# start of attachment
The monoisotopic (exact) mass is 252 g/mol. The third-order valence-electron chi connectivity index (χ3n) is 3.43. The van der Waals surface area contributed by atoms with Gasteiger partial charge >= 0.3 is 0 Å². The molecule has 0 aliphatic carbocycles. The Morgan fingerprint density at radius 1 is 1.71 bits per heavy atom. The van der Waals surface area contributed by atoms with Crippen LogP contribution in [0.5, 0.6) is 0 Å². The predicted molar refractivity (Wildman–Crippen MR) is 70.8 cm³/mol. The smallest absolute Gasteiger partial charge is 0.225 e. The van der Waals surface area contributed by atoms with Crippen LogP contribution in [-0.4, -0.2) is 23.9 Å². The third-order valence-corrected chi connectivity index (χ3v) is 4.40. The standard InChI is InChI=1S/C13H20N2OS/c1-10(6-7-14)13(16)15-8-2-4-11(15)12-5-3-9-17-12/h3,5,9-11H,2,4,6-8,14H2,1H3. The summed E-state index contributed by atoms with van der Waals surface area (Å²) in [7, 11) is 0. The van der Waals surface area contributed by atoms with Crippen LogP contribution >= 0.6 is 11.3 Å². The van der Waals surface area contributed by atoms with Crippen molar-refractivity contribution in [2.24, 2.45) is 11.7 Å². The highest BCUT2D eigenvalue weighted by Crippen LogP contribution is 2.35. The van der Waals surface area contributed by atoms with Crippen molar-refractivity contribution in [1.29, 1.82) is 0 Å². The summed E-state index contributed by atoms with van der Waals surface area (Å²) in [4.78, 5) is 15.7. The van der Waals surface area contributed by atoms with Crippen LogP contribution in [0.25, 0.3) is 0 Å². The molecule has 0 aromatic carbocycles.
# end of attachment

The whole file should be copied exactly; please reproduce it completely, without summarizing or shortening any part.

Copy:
The monoisotopic (exact) mass is 252 g/mol. The third-order valence-electron chi connectivity index (χ3n) is 3.43. The van der Waals surface area contributed by atoms with Gasteiger partial charge >= 0.3 is 0 Å². The molecule has 0 aliphatic carbocycles. The Morgan fingerprint density at radius 1 is 1.71 bits per heavy atom. The van der Waals surface area contributed by atoms with Crippen LogP contribution in [0.5, 0.6) is 0 Å². The predicted molar refractivity (Wildman–Crippen MR) is 70.8 cm³/mol. The smallest absolute Gasteiger partial charge is 0.225 e. The van der Waals surface area contributed by atoms with Crippen LogP contribution in [-0.4, -0.2) is 23.9 Å². The third-order valence-corrected chi connectivity index (χ3v) is 4.40. The standard InChI is InChI=1S/C13H20N2OS/c1-10(6-7-14)13(16)15-8-2-4-11(15)12-5-3-9-17-12/h3,5,9-11H,2,4,6-8,14H2,1H3. The summed E-state index contributed by atoms with van der Waals surface area (Å²) in [7, 11) is 0. The van der Waals surface area contributed by atoms with Crippen LogP contribution >= 0.6 is 11.3 Å². The van der Waals surface area contributed by atoms with Crippen molar-refractivity contribution in [2.24, 2.45) is 11.7 Å². The highest BCUT2D eigenvalue weighted by Crippen LogP contribution is 2.35. The van der Waals surface area contributed by atoms with Crippen molar-refractivity contribution in [1.29, 1.82) is 0 Å². The summed E-state index contributed by atoms with van der Waals surface area (Å²) in [4.78, 5) is 15.7. The van der Waals surface area contributed by atoms with Crippen LogP contribution in [0.25, 0.3) is 0 Å². The molecule has 0 aromatic carbocycles.